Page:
Water (1,000 Gal/yr)                  4,320            432,000
                Electricity (kWh/yr)                 750,000          75,000,000
                Thermal Energy (MMBTU/yr)             34,000           3,400,000
                Plant Outputs
                Denatured Ethanol (GPY)             1,000,000         100,000,000

                DDGS (Tons/yr)                        3,210            321,000

                CO2 (Tons/yr)                         3,143            314,300

                Wastewater (Gal/yr)                    846              84,600

                Transportation Statistics
                 Incoming
                   Grain
                  (Truckloads) or                      396              39,200
                  (Railcars, 3500 bu/car) or           102              10,200
                  (Barges, 52,500 bu/barge)            6.8               680
                 Outgoing
                   Ethanol
                  (Truckloads) or                      125              12,700
                  (Railcars) or                         33               3,300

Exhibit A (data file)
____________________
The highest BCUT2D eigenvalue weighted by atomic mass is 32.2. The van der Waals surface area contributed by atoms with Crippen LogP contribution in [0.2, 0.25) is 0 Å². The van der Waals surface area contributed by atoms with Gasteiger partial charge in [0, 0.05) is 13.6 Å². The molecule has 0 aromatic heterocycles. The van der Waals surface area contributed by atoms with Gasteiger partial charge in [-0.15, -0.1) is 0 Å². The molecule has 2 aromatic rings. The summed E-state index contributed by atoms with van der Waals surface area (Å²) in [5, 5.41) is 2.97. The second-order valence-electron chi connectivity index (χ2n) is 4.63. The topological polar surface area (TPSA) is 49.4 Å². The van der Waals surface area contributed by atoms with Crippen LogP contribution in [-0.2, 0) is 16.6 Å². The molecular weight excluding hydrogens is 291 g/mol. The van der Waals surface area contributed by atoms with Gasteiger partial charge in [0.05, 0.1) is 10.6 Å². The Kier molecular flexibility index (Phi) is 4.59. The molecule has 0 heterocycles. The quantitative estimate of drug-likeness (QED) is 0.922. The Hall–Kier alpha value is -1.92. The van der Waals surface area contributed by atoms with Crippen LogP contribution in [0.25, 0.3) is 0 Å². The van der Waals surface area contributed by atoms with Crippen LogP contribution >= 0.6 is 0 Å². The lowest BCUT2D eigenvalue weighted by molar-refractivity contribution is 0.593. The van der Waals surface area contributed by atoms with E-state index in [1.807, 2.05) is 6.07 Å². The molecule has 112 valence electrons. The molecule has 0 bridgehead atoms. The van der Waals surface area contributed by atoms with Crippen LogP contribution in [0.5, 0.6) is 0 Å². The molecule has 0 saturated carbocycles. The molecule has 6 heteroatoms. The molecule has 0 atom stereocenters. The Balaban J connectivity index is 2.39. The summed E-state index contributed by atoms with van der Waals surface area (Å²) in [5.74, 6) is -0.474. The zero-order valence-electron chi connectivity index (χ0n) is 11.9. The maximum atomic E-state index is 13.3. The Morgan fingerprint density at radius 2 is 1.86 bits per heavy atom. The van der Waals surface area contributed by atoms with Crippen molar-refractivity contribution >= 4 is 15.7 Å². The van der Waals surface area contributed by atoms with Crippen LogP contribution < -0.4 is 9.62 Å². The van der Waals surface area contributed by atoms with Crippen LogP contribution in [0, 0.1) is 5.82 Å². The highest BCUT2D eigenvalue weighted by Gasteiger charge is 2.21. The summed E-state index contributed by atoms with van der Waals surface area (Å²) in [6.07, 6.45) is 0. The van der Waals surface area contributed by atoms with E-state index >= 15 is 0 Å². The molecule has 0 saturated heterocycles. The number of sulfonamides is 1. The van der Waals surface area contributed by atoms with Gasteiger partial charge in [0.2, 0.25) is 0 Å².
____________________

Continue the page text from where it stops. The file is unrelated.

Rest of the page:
(Barges; 453,600 gal/barge)          2.2                220
                  DDGS
                  (Truckloads) or                      128              12,350
                  (Railcars) or                         32               3,210
                  (Barges; 1500 tons/barge)            2.14               215




BBI INTERNATIONAL                           8-1
STUTTGART ETHANOL, LLC FEASIBILITY STUDY                                DRAFT REPORT JULY, 2006


Personnel Requirements

The personnel requirements used in the feasibility study are listed in Table 8-2. The positions
and salaries shown are typical of the industry.

              Table 8-2 – Personnel Requirements for Dry Mill Ethanol Plant

                                                  100 mmgy
              Position                                           Annual Salary
                                                 Ethanol Plant
                                                    Number
              Administration/Management            Employed
               General Manager                        1              128,700
               Plant Manager                           1              94,100
               Environmental & Safety Mgr.             1              59,400
               Controller                              1              79,200
               Commodity Manager                       1              54,500
               Administrative Assistant                3              29,700
              Production Labor
               Microbiologist                          1              44,600
               Lab Technician                          3              29,700
               Shift Team Leader                       4              43,600
               Shift Operator                         12              36,600
               Yard/Commodities Labor                 10              26,700